Conversation in Vermont: Daniel Ellsberg on the leakage of the Pentagon papers and the end of the Vietnam War Vietnam


This week marks the 50th anniversary of Daniel Ellsberg’s leak of the Pentagon Papers. Photo by Christopher Michel (CC BY-SA 4.0)

The Vermont Conversation with David Goodman is a VTDigger podcast that features in-depth interviews on local and national issues with politicians, activists, artists, changemakers and citizens who make a difference. Listen below and subscribe to Apple Podcasts, Google Podcasts, or Spotify to find out more.

This week marks the 50th anniversary of the publication of the Pentagon Papers, the secret official story of the Vietnam War leaked by Daniel Ellsberg. The Pentagon papers revealed that several US presidents and senior government officials lied to the American people and Congress about the Vietnam War.

On the occasion of the anniversary of America’s most famous synopsis, we are broadcasting my 2015 Vermont Conversation interview with Daniel Ellsberg about war, conscience and whistleblowers.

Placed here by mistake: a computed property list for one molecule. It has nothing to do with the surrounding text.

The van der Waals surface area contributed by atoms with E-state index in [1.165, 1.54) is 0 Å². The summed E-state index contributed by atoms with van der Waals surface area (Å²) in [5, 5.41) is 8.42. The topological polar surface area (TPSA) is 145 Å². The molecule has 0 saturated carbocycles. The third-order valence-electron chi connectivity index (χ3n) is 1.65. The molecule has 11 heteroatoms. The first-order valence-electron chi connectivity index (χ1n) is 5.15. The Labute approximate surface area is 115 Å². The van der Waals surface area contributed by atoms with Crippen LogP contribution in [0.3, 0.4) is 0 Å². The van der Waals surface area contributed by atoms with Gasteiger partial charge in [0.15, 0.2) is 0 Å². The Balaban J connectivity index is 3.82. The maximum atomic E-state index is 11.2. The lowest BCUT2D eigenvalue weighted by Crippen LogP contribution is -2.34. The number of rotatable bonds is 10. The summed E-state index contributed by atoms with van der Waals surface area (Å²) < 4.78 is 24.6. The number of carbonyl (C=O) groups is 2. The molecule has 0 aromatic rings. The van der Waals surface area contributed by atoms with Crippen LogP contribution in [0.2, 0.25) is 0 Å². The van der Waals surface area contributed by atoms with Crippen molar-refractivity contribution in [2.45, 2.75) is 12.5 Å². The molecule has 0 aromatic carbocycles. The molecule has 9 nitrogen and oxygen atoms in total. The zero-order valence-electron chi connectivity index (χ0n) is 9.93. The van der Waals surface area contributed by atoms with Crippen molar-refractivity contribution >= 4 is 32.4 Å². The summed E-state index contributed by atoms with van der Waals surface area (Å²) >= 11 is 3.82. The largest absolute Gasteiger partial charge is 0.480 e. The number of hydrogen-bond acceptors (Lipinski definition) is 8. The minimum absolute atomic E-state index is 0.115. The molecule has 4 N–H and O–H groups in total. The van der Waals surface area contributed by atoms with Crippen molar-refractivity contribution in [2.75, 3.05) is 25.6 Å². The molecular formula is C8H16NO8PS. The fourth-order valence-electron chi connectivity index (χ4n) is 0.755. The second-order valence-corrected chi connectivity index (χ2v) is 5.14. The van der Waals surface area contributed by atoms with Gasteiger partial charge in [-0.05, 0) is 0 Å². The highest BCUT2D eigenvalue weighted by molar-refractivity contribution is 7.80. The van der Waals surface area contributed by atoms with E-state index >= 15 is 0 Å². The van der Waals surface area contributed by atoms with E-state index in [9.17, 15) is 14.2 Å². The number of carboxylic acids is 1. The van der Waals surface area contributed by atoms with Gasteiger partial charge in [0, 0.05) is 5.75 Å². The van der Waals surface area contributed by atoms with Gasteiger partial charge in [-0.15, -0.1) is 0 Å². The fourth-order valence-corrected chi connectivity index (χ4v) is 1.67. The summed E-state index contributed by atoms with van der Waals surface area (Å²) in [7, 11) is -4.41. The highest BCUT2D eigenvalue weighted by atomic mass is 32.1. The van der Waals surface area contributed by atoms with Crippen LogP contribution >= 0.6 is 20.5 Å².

Ellsberg is a former Marine who served in Vietnam and was an advisor to Robert McNamara, Secretary of Defense under President Lyndon Johnson, during the Vietnam War.

When the New York Times began publishing the Pentagon Papers on June 13, 1971, the Nixon administration was desperate to stop publishing it. The Times appealed the case to the US Supreme Court, which ruled that the newspaper could publish the documents. The revelations of official secrets and lies led to a breakdown in American support for the war.

For leaking the Pentagon papers, Ellsberg was charged with theft, conspiracy, and violation of the Espionage Act, but his case was declared a misconduct when evidence emerged of government-ordered wiretapping of his phone and break-ins into his psychiatrist’s office.

Secretary of State Henry Kissinger described Ellsberg as “America’s most dangerous man”. But many consider Daniel Ellsberg a hero who risked his career and even personal freedom to expose his own government’s deception in waging the Vietnam War. “Daniel Ellsberg deserves praise for his heroism,” said Floyd Abrams, an attorney who represented the New York Times on the case.

Ellsberg is 90 years old today and remains active in the peace movement. Ellsberg and I discussed the lessons of the Vietnam War at a conference in Washington DC in 2015.

The legendary whistleblower told me that he wanted to be remembered with this simple epitaph: “He was a member of the anti-nuclear and anti-Vietnam protest movement.”

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